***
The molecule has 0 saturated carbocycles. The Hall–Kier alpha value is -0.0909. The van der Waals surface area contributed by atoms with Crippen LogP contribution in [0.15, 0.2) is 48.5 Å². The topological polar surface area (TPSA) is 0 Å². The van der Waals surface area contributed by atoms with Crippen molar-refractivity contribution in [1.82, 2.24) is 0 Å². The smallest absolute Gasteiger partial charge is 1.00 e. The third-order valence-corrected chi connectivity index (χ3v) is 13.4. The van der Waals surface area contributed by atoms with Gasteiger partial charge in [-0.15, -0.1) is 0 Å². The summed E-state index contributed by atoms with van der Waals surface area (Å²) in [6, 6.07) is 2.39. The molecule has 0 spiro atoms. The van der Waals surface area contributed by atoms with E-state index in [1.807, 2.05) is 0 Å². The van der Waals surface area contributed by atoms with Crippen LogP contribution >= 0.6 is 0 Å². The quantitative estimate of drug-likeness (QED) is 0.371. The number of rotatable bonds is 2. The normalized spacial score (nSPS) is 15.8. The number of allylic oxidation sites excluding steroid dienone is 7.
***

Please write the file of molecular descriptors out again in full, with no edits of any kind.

The molecule has 0 saturated carbocycles. The Hall–Kier alpha value is -0.0909. The van der Waals surface area contributed by atoms with Crippen LogP contribution in [0.15, 0.2) is 48.5 Å². The topological polar surface area (TPSA) is 0 Å². The van der Waals surface area contributed by atoms with Crippen molar-refractivity contribution in [1.82, 2.24) is 0 Å². The smallest absolute Gasteiger partial charge is 1.00 e. The third-order valence-corrected chi connectivity index (χ3v) is 13.4. The van der Waals surface area contributed by atoms with Gasteiger partial charge in [-0.15, -0.1) is 0 Å². The summed E-state index contributed by atoms with van der Waals surface area (Å²) in [6, 6.07) is 2.39. The molecule has 0 spiro atoms. The van der Waals surface area contributed by atoms with E-state index in [1.807, 2.05) is 0 Å². The van der Waals surface area contributed by atoms with Crippen LogP contribution >= 0.6 is 0 Å². The quantitative estimate of drug-likeness (QED) is 0.371. The number of rotatable bonds is 2. The normalized spacial score (nSPS) is 15.8. The number of allylic oxidation sites excluding steroid dienone is 7.